These subtle manipulations point to emotion-based taking of sides by the company, rather than above-board decisions and due process. Of course, terminating the individual is not always an option, or for that matter the right option. But if companies took transparent, proactive measures around these situations (like acknowledging the situation rather than letting people find out through rumours, talking it out through workshops, or making discrete counseling available), they could actually create a supportive framework that would both enable the individual’s rehabilitation and validate the concerns of those who are required to work and make art with them.
In 2017, taking a head-in-the-sand approach amounts to tacitly endorsing the abuse, and wrongfully puts the onus on individual staff members to develop their own strategies to build a safe work environment. What’s more, it is hypocritical: others, notably women, lose jobs over far less, like dating the wrong person or speaking out of turn.
The audience’s power
Since the entertainment industry scandal, countless people like this and this and this writer have weighed in on whether or not art and artist should be considered separate. Where there may be ambiguities for film and other non-ephemeral art forms, opera is a live art and therefore harder to extricate from the artists in the room in that moment. With the amount of art on offer and the rise of socially responsible spending, audiences increasingly vote with their ticket dollars. Any inkling that they are supporting something sinister can nudge audiences toward spending elsewhere.
The Met’s reactive example should not be a model but rather a cautionary tale for opera companies around the world.
Perhaps this is what has driven a floundering Met and other companies to take such a secretive approach to dealing with the improprieties of their artists in the first place. But as the channels of dialogue between artists and audience members continue to multiply, this approach needs to be turned on its head - instead of hiding, companies must instead bring their audiences into the conversation in order to build real trust that will carry them into a new era.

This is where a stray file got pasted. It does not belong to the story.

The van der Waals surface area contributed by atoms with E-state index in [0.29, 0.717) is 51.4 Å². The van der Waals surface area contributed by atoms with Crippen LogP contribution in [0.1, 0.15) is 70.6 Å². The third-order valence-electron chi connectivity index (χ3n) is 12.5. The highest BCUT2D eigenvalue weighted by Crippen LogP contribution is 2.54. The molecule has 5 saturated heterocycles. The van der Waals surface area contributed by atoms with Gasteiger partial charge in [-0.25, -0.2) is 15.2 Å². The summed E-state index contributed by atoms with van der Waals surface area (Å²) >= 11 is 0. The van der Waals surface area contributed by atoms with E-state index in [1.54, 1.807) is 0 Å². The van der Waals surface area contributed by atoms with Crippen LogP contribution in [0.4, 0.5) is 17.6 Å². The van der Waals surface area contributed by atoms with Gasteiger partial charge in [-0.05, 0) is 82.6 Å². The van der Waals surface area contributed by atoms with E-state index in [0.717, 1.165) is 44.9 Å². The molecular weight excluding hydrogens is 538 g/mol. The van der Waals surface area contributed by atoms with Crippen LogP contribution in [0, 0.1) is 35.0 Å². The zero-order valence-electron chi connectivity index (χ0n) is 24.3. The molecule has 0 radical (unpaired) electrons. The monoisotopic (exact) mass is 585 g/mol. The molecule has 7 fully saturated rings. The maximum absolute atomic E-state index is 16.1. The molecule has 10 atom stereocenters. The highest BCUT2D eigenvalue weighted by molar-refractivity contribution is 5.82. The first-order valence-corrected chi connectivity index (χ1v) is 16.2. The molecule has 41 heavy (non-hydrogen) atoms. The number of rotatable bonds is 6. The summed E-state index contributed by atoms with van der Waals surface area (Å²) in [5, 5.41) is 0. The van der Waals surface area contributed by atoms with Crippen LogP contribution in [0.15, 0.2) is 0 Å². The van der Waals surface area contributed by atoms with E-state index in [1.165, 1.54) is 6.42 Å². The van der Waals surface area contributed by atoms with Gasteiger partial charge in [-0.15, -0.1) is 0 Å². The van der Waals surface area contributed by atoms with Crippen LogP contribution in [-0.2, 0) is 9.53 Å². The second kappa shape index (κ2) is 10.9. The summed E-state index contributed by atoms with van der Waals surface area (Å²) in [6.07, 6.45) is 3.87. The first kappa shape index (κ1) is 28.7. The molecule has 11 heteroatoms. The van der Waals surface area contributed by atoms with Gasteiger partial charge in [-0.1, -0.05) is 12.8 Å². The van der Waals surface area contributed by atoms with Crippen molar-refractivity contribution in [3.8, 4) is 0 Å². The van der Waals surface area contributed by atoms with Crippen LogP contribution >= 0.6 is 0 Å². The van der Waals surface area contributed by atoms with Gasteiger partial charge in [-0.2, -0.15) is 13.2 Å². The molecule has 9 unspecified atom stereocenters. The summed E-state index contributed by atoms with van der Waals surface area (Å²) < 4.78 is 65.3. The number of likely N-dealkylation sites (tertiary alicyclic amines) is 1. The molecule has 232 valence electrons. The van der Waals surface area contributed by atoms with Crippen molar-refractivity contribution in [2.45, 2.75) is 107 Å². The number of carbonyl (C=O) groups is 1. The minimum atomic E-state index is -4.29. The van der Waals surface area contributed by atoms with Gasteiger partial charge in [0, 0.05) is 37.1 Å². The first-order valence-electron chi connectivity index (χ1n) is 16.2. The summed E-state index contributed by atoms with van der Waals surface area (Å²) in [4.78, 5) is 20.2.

The scent trail
The increasing power of PR is to thank for shifting the tides. As government support decreases, opera companies’ direct reliance on the public for sustenance grows and grows. North American companies cater to individual and corporate wealth: private donors, sponsors, and ticket buyers, while European companies are still protected by cushy state funding (Oper Frankfurt, for instance, is between 90 and 100% funded by its municipal and regional governments. Illustrating how little PR matters in such a funding situation, they don’t even have a Facebook page.) This direct connection with an opinionated and militant funding source elevates the power of public scrutiny. It is therefore no coincidence that the Met was the first on the chopping block. The reasoning for hiding Levine’s actions through closed-door settlements with victims and, by the same token, repudiating his actions and cutting ties with him when the tides shifted can all be chalked up to PR-conscious decision-making. But I am convinced it will only be the first of many as governments hand over the funding reins to the people.
A cautionary tale
The Met’s reactive example should not be a model but rather a cautionary tale for opera companies around the world. Not everything is as clear-cut as the James Levine case. Certain crimes warrant second chances, but not without due diligence. The relationship of trust that is required to perform as part of an ensemble is often far greater than simply sharing an office, so there is no reason the HR measures put in place by large corporations should not be applied to this intimate industry founded on complex interpersonal relationships. It is irresponsible and dangerous to assume that a criminal’s colleagues are unaware or indifferent to such serious offenses. This attitude needs to be addressed. An entire art form is at stake.